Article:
Wildlife responses to environmental change on rivers

Riverbird responses to dam removal

Dam removal has become a priority for the conservation of freshwater biodiversity globally. My research has focused on two of the largest dam removals in history on the Elwha River, WA, examining changes in the abundance and distribution of river-dependent birds before and after dam removal. Only 4 years after dam removal, species are returning to upstream river sections and nesting density of nearly all species has increased. Our results also suggest that riverbirds can act as an integrative measure (indicator species) for river restoration proccesses. My next is goal is to examine waterbird responses to the removal of smaller, pervasive stream barriers in tributaries of the Hudson River, NY.

• Duvall, E. and McLaughlin, J. (In preparation). Measuring restoration progress using river-dependent birds: Lessons from Elwha dam removal

Elwha River, WA http://www.westernfrontonline.com/2019/01/10/environmental-science-students-analyze-a-river-reborn/

Bald eagle responses to declining salmon runs

Each winter, thousands of Bald Eagles from across western North America migrate to Pacific Northwest rivers to feed on the carcasses of post-spawning chum salmon. However, declining salmon populations and impacts of climate change are reducing the availability of salmon carcasses as a wintering food source for eagles. My research has focused on eagles ability to adjust to these impacts, specifically by redistributing to non-river habitats. My results suggest that the utilization of agricultural areas may be an important survival strategy for eagles as chum salmon carcasses continue to decline. Preliminary results of our follow-up study have shown that dairy farms are especially important, and that by feeding on dairy farm discards, eagles may actually provide services to farmers without conflict.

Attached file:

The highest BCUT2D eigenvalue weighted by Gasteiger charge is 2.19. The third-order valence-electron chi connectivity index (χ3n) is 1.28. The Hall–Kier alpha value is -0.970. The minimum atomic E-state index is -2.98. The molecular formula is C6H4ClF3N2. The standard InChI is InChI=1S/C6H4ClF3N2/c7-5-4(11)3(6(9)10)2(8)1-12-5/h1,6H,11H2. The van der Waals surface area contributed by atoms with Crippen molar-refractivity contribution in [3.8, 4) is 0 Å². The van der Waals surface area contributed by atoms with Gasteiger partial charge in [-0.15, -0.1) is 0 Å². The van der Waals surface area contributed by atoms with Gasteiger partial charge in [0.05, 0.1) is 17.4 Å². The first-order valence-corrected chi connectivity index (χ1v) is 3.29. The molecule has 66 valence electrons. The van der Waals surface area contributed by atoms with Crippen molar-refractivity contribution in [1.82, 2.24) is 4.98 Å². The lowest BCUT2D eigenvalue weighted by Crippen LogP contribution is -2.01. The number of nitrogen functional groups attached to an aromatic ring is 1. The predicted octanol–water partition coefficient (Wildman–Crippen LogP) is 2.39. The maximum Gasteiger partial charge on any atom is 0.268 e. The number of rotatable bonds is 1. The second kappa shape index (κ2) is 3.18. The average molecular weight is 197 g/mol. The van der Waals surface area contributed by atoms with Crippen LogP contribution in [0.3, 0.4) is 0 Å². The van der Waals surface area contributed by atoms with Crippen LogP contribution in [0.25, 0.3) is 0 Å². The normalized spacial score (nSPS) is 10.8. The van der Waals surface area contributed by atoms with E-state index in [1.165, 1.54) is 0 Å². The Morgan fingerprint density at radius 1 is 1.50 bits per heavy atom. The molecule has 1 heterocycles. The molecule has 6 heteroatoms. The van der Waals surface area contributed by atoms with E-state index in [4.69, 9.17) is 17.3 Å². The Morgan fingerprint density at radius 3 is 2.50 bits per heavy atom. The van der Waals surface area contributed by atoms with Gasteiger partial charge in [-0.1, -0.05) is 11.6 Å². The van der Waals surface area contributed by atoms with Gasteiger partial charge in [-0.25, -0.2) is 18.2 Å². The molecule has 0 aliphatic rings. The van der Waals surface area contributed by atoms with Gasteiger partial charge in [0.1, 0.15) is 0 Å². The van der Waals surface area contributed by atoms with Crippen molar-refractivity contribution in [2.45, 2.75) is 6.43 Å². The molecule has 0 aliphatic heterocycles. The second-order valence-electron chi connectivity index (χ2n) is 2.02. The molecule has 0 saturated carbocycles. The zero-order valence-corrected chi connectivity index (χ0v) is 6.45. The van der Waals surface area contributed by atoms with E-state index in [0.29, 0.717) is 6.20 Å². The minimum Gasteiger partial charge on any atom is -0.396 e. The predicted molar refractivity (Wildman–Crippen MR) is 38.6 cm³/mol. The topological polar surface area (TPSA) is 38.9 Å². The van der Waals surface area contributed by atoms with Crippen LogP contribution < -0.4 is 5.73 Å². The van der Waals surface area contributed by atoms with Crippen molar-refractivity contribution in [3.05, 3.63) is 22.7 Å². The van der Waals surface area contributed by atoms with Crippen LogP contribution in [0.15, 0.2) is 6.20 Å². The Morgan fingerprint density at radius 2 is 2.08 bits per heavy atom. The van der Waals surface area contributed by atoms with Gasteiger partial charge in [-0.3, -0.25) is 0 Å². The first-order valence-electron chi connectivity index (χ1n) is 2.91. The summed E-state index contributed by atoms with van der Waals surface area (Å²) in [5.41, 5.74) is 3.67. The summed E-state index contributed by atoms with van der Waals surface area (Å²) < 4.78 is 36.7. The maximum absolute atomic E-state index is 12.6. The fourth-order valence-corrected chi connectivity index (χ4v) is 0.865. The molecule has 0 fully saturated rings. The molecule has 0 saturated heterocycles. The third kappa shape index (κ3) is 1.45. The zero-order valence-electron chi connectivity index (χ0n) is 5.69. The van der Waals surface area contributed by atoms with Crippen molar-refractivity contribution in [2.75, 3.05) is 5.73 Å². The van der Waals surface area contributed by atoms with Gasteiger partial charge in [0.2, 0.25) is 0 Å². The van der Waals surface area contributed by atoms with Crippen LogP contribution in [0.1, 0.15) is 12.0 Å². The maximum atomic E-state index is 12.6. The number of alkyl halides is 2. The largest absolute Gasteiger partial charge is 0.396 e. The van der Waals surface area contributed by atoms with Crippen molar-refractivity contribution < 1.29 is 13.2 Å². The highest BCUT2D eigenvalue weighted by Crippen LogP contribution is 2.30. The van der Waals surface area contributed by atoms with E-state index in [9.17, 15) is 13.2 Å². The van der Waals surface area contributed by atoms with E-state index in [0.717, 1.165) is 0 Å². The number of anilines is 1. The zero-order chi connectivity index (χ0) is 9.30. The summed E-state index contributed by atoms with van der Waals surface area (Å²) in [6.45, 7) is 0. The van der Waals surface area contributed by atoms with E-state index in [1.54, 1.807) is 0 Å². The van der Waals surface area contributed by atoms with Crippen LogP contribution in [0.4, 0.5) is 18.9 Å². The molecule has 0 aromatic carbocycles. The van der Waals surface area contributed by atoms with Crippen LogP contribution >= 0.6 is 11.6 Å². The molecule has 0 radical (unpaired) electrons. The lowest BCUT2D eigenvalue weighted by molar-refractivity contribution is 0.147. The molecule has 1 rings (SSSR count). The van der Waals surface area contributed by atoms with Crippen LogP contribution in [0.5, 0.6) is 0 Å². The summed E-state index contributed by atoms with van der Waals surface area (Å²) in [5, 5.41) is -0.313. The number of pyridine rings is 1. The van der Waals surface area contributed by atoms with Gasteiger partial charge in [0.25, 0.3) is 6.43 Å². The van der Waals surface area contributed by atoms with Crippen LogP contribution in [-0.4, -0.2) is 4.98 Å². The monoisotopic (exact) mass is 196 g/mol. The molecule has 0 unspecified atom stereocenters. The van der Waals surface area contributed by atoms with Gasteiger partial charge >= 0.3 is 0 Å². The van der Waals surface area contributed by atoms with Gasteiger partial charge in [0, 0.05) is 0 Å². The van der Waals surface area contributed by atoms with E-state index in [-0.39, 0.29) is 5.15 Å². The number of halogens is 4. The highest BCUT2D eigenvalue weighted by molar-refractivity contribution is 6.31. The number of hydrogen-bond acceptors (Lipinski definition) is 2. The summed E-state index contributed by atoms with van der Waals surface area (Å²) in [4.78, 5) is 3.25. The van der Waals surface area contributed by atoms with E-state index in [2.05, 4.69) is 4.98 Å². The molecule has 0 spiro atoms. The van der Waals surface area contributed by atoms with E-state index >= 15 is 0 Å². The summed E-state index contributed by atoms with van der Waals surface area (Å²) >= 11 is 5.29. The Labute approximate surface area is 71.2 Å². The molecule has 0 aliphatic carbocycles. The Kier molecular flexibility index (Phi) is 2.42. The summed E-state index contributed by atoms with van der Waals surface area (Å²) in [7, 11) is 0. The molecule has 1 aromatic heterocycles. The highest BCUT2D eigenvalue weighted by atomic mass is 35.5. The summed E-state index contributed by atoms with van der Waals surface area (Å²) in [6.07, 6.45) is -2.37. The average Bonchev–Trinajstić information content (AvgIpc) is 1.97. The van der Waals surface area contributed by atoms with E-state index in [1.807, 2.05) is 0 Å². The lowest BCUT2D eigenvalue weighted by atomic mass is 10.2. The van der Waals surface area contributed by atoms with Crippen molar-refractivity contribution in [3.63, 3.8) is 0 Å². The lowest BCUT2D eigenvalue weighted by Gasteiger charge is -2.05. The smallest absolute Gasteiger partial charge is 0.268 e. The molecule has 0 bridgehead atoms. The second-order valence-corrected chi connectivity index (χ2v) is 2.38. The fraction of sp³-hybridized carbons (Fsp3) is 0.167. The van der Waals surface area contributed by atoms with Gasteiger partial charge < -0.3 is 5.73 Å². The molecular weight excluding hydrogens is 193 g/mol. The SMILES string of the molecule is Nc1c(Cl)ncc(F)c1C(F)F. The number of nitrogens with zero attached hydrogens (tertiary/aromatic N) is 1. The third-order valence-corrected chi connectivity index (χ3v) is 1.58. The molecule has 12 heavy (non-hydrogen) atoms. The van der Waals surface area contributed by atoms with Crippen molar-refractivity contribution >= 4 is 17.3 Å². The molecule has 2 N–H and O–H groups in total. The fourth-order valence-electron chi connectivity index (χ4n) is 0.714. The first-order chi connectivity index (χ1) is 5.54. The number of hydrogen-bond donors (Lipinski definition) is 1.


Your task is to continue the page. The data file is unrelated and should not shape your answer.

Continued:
• Duvall, E. (In Press). Spatiotemporal responses of bald eagles to changes in salmon carcass availability in the Pacific Northwest. Northwest Science

• Duvall, E. and Schwabe, E. (In Preparation). A rare mutualism between farmers and apex-predators: investigating the use of anthropogenic resources by eagles on dairy farms

Nooksack River, WA https://www.americanrivers.org/2019/12/eagles-salmon-and-a-free-flowing-river/